Role of MIS in Market Research Essay

Custom Student Mr. Teacher ENG 1001-04 18 February 2017

Role of MIS in Market Research

  1. Introduction:

The changing market environment has given rise to the needs of update information more than ever in the past. The markets have transformed to international from local. With the increase in the exposure to masses and increased geographical market coverage, the need of quick and up to date information has also increased. With the changing business environment the buyers are also changing. With the increasing incomes the buyers have become more selective. For a company to launch a new product it has become important to have the information from the buyer needs to buyer wants. On the other hand it is also important to have the knowledge of how to present the product in effective manner in order to reach the customer in an effective manner. With the changing business needs the new marketing techniques such as product differentiation, branding and advertising are also gaining immense importance.

The successful product positioning and promotion is only possible if all the required information in this lieu is gathered and used in the right direction. In order to fulfil modern information needs, new information technologies have also been evolved. The information regarding the buyer preferences and behaviour plays an important part in helping the management to take important decisions regarding the product such as pricing, promotion, competition etc.  It is important for the company to establish a system in order to acquire a large amount of information for the marketing managers.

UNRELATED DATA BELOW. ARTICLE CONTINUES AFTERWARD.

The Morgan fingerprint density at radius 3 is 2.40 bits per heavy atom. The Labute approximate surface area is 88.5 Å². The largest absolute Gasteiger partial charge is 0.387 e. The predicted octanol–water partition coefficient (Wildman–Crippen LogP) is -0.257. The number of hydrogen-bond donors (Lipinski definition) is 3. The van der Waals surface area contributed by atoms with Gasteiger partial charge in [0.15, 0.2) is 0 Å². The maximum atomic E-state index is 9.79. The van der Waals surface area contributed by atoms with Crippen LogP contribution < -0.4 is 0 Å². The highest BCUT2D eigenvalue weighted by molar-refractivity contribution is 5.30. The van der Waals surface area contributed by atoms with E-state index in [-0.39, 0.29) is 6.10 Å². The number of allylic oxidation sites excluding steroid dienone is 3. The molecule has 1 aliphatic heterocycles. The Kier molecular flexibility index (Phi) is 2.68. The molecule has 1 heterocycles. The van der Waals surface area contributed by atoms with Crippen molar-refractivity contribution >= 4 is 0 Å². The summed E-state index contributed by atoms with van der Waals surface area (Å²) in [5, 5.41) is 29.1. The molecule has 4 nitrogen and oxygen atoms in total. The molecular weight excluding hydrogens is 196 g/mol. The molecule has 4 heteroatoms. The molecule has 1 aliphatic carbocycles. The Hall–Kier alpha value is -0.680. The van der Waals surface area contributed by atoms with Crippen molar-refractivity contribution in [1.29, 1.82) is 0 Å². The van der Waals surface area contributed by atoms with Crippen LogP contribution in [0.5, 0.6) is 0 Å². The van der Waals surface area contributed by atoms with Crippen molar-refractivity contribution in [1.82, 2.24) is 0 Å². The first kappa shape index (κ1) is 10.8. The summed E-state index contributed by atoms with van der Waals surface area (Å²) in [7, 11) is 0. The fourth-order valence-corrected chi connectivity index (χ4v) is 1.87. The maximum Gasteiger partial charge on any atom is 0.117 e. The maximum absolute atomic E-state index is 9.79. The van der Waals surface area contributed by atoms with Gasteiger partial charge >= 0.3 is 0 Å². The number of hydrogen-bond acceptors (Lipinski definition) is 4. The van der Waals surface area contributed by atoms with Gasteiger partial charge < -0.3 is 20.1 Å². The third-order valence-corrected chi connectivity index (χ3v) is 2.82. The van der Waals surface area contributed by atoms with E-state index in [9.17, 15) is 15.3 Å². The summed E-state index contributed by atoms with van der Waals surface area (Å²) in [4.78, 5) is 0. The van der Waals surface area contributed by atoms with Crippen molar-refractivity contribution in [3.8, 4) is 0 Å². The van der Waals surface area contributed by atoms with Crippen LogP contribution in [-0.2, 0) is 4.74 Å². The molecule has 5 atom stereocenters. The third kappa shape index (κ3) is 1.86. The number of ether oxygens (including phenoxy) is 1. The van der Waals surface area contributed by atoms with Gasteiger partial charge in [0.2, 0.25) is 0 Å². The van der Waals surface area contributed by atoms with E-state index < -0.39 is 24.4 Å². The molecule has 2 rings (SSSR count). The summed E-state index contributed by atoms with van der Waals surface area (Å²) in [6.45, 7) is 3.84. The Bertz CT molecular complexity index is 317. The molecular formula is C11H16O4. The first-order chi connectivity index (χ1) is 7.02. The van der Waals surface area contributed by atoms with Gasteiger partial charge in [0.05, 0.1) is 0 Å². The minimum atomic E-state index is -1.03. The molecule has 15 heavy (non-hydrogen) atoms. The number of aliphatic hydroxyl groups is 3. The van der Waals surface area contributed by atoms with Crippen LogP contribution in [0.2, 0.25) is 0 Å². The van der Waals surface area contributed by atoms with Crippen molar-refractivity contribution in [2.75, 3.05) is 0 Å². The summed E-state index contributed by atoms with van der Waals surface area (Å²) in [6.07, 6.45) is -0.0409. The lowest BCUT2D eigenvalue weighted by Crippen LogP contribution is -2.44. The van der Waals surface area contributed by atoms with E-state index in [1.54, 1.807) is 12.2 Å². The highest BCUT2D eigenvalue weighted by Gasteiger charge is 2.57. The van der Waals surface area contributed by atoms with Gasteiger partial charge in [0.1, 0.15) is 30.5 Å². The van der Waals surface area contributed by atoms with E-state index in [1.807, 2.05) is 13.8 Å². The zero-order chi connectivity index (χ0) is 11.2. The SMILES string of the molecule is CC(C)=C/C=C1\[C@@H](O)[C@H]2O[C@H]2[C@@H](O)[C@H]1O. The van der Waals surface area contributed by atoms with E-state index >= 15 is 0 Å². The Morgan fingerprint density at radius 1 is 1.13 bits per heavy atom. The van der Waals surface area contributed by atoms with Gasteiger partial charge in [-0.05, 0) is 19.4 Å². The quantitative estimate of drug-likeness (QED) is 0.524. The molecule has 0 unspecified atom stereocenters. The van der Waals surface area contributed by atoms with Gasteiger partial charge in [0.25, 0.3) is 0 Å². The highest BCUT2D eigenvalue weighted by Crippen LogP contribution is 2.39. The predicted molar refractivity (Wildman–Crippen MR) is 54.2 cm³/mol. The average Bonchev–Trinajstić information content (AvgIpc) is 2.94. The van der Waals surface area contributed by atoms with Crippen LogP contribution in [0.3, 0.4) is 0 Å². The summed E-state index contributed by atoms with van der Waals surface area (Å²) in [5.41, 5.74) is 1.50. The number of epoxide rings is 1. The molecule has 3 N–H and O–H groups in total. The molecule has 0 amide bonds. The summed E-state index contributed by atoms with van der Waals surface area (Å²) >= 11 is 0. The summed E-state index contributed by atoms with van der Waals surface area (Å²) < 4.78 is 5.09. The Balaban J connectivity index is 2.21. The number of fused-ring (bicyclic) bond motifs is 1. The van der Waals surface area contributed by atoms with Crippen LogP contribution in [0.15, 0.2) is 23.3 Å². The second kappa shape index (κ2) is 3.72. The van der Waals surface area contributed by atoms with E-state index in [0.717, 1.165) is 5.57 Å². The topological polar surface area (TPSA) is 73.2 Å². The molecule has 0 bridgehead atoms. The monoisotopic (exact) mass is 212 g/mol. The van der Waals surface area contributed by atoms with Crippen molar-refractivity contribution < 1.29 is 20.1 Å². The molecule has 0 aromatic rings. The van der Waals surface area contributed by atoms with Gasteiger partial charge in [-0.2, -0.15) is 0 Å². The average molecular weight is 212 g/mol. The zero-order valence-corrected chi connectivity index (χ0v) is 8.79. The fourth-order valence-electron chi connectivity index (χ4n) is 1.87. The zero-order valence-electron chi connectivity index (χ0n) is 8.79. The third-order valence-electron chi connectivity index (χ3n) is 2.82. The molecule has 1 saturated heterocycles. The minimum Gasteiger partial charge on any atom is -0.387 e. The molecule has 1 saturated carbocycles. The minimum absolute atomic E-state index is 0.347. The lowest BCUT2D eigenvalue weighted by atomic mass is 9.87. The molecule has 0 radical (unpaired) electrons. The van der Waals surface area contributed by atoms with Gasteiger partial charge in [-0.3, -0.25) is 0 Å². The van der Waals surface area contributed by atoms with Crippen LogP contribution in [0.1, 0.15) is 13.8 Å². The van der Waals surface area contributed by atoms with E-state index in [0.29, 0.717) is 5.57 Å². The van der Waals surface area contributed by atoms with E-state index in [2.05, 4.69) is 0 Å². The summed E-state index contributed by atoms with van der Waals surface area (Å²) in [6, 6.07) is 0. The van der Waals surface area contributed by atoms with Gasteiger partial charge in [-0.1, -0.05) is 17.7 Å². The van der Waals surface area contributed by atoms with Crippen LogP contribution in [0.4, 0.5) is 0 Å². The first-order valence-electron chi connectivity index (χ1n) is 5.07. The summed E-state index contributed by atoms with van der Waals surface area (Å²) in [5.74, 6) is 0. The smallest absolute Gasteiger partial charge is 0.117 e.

“Competitive companies study their managers’ information needs and design marketing information systems (MIS) to meets these needs. A marketing information system (MIS) consists of people, equipment, and procedures to gather, sort, analyse, evaluate, and distribute needed, timely, and accurate information to marketing decision markers.

To carry out their analysis, planning, implementation, and control responsibilities marketing managers need information about developments in the marketing environment. The role of the MIS is to assess the manager’s information needs, develop the needed information, and distribute that information in a timely fashion, the information is developed through internal company records, marketing intelligence activities, marketing research, and marketing decision support analysis.” (Kotler, 2000)

An effective MIS will also help in enhancing the exposure level of the company from local market to national market. It is important for the company to design the MIS system in an effective manner. In most of the cases the companies lack information sophistication. Some of them collect a large amount of information but the data is not stored in a proper way to be handled easily. The MIS will help the company in understanding the customer’s perception, taste, needs and desires regarding the new product. Without the proper MIS the investment in the production and innovation will not be of any use.